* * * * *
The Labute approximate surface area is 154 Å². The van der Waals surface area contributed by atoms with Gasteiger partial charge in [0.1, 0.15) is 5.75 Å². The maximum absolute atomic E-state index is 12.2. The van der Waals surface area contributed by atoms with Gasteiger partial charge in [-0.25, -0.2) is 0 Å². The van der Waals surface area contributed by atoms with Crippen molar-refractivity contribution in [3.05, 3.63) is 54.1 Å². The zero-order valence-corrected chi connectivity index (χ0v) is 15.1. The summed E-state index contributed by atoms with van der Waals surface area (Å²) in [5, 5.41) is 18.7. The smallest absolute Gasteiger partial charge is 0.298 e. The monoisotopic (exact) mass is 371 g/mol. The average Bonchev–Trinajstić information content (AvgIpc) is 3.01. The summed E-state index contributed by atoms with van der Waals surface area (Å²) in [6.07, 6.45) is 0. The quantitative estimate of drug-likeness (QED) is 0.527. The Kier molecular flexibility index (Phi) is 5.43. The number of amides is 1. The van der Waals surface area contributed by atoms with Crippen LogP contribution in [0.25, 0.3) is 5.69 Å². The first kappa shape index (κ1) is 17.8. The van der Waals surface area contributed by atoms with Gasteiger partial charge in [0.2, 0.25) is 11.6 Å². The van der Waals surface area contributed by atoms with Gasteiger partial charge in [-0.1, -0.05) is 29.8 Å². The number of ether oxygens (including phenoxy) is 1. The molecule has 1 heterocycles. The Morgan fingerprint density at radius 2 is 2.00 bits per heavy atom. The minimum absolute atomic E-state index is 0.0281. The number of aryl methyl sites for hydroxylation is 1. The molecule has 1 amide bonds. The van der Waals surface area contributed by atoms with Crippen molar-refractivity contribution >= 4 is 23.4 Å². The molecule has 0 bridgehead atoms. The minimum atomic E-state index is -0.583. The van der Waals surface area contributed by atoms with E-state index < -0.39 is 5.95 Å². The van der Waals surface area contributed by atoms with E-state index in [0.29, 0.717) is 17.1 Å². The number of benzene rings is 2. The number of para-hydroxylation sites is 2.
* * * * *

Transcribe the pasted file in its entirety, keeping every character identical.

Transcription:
The Labute approximate surface area is 154 Å². The van der Waals surface area contributed by atoms with Gasteiger partial charge in [0.1, 0.15) is 5.75 Å². The maximum absolute atomic E-state index is 12.2. The van der Waals surface area contributed by atoms with Gasteiger partial charge in [-0.25, -0.2) is 0 Å². The van der Waals surface area contributed by atoms with Crippen molar-refractivity contribution in [3.05, 3.63) is 54.1 Å². The zero-order valence-corrected chi connectivity index (χ0v) is 15.1. The summed E-state index contributed by atoms with van der Waals surface area (Å²) in [5, 5.41) is 18.7. The smallest absolute Gasteiger partial charge is 0.298 e. The monoisotopic (exact) mass is 371 g/mol. The average Bonchev–Trinajstić information content (AvgIpc) is 3.01. The summed E-state index contributed by atoms with van der Waals surface area (Å²) in [6.07, 6.45) is 0. The quantitative estimate of drug-likeness (QED) is 0.527. The Kier molecular flexibility index (Phi) is 5.43. The number of amides is 1. The van der Waals surface area contributed by atoms with Crippen LogP contribution in [0.25, 0.3) is 5.69 Å². The first kappa shape index (κ1) is 17.8. The van der Waals surface area contributed by atoms with Gasteiger partial charge in [0.2, 0.25) is 11.6 Å². The van der Waals surface area contributed by atoms with Gasteiger partial charge in [-0.1, -0.05) is 29.8 Å². The number of ether oxygens (including phenoxy) is 1. The molecule has 1 heterocycles. The Morgan fingerprint density at radius 2 is 2.00 bits per heavy atom. The minimum absolute atomic E-state index is 0.0281. The number of aryl methyl sites for hydroxylation is 1. The molecule has 1 amide bonds. The van der Waals surface area contributed by atoms with Crippen molar-refractivity contribution >= 4 is 23.4 Å². The molecule has 0 bridgehead atoms. The minimum atomic E-state index is -0.583. The van der Waals surface area contributed by atoms with E-state index < -0.39 is 5.95 Å². The van der Waals surface area contributed by atoms with E-state index in [0.29, 0.717) is 17.1 Å². The number of benzene rings is 2. The number of para-hydroxylation sites is 2.